Translating to “fried pancake,” jianbing is a popular breakfast item served on the streets of Taiwan. The savory crêpes are made of egg, wheat, and mung bean flour, and are pan-fried on a circular cast-iron griddle. The result is a puffy, fried cake that can be topped with a variety of savory items, such as ham, scallions, soybeans, hoisin sauce, cilantro, pickles, and chili sauce. Jianbing is always cooked fresh and served hot, which means long lines usually form in the morning as hungry citizens wait for their favorite breakfast.
In the central Andes of Colombia, changua is a traditional breakfast soup consumed daily. It’s very easy to make — water, milk, and green onions are brought to a boil on the stovetop before eggs are cracked into the boiling mixture and poached briefly. Sometimes potatoes are added as well. It’s most commonly served with chopped scallions, cilantro, and toasted or day-old bread. The dish is thought to restore a person’s strength, which is why it’s served in the morning between 7:30 and 9 a.m. before a long workday.
As one of Israel’s most well-known breakfast dishes, shakshuka has recently gained more international acclaim. To make shakshuka, eggs are cracked into a flavorful tomato sauce and then poached inside a hot oven. As shakshuka is a communal dish, it’s acceptable to eat it out of the pan, while sopping up the tomato sauce with fresh bread. The tradition of large, communal breakfasts in Israel stemmed from the country’s kibbutzim (collective farming communities), where people toiled in the fields before dawn and then shared a large breakfast together. In fact, a proper Israeli breakfast is often so large that many Israelis prefer to skip lunch entirely.
Ackee and saltfish is not only a typical Jamaican breakfast but also the national dish of the country. Ackee is a savory fruit with thick, red skin, brought to Jamaica from West Africa in the 18th century, while saltfish (salted cod) was a cheap food, since the white fish was preserved in salt for longer storage. Although these ingredients have different flavor profiles, they blend well to make a salty, nutty, savory dish that is found throughout Jamaica. Ackee and saltfish are often served with fried plantains or “johnnycakes” — Jamaica’s version of fried dumplings — and consumed as early as 5 or 6 a.m.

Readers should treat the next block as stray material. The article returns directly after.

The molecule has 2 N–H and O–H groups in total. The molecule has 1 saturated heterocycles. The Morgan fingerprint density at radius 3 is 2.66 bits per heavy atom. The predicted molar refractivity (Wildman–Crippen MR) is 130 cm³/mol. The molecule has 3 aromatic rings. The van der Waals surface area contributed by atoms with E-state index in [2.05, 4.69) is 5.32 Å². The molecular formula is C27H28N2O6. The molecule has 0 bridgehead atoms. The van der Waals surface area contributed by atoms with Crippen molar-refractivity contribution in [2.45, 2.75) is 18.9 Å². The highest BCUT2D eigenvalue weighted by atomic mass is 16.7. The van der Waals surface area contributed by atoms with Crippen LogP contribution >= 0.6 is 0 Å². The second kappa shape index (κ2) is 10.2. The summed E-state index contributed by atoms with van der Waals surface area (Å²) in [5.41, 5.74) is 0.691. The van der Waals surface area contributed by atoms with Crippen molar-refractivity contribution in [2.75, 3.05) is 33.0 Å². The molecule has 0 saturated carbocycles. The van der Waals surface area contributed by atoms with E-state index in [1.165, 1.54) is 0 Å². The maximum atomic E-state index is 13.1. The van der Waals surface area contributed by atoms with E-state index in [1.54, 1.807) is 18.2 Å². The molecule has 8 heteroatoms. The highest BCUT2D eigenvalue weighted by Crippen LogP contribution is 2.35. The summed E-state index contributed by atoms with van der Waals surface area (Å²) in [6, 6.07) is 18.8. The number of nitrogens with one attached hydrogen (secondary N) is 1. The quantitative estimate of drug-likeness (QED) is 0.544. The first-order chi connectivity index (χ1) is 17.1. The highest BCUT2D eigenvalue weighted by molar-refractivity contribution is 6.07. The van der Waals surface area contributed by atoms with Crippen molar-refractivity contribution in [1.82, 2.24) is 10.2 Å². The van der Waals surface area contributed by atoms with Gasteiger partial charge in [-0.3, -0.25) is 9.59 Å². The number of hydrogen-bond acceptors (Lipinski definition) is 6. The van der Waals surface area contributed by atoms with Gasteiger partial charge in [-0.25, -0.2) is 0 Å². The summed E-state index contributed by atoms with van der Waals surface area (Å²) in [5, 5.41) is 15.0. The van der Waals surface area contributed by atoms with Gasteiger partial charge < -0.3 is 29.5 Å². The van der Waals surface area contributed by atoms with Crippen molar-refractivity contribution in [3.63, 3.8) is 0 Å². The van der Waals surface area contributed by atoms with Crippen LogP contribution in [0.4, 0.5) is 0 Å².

Banchan, an assortment of small side dishes and cooked rice, is a typical breakfast in South Korea. It often consists of leftovers from the night before, which means it includes an array of Korean dishes. Soups and stews are common, as is kimchi (salted and fermented vegetables), jeon (meat and vegetable fritters), and gyeran-mari (rolled omelets). The dishes are all placed on the table in small bowls and eaten communally. Since Koreans follow a similar schedule to people in the West, banchan breakfast is usually served early in the morning, around 7 a.m. or so.
If you’re wondering why the Netherlands is one of the happiest countries on Earth, it may have something to do with breakfast. Hagelslag, which is buttered bread topped with sprinkles, is so popular for breakfast that the Dutch reportedly consume millions of sprinkles annually. The country’s chocolate sprinkles are made with real cacao, while other flavors include anise (licorice) and fruit. Although this cheerful breakfast dish can be eaten as early as 6 a.m., hagelslag is so ubiquitous in the Netherlands that it’s also considered to be an acceptable snack throughout the day.
In Nigeria, instant noodles and eggs are a classic standby for breakfast. Not only are instant noodles extremely affordable, but when combined with eggs, they’re transformed into an easy and filling meal. Often served with boiled or scrambled eggs, indomie is the standard brand for instant noodles in Nigeria, found in nearly every pantry throughout the country. In fact, instant noodles and eggs are among the first dishes Nigerian children learn how to cook. Outside of the home kitchen, noodle stands are found on most street corners, and it’s not uncommon to see Nigerians snacking on the noodles before work.